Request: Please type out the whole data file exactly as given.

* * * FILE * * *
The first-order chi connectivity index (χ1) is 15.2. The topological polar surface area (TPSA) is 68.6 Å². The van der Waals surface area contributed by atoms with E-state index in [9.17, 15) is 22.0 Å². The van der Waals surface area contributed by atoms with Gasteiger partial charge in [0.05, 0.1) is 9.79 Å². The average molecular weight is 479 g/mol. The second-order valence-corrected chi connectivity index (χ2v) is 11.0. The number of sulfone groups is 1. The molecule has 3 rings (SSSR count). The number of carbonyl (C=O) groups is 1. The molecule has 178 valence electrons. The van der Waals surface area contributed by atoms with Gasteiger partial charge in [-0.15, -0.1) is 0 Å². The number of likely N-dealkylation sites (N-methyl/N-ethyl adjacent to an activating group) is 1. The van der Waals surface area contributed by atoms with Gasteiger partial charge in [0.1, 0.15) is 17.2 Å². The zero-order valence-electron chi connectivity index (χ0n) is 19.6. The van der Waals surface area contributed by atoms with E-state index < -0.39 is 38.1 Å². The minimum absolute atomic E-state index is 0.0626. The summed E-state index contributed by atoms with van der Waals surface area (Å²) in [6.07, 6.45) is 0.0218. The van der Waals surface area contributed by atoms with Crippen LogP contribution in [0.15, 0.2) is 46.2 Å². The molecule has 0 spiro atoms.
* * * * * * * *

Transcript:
The first-order chi connectivity index (χ1) is 15.2. The topological polar surface area (TPSA) is 68.6 Å². The van der Waals surface area contributed by atoms with E-state index in [9.17, 15) is 22.0 Å². The van der Waals surface area contributed by atoms with Gasteiger partial charge in [0.05, 0.1) is 9.79 Å². The average molecular weight is 479 g/mol. The second-order valence-corrected chi connectivity index (χ2v) is 11.0. The number of sulfone groups is 1. The molecule has 3 rings (SSSR count). The number of carbonyl (C=O) groups is 1. The molecule has 178 valence electrons. The van der Waals surface area contributed by atoms with Gasteiger partial charge in [-0.15, -0.1) is 0 Å². The number of likely N-dealkylation sites (N-methyl/N-ethyl adjacent to an activating group) is 1. The van der Waals surface area contributed by atoms with Gasteiger partial charge in [0.1, 0.15) is 17.2 Å². The zero-order valence-electron chi connectivity index (χ0n) is 19.6. The van der Waals surface area contributed by atoms with E-state index < -0.39 is 38.1 Å². The minimum absolute atomic E-state index is 0.0626. The summed E-state index contributed by atoms with van der Waals surface area (Å²) in [6.07, 6.45) is 0.0218. The van der Waals surface area contributed by atoms with Crippen LogP contribution in [0.15, 0.2) is 46.2 Å². The molecule has 0 spiro atoms.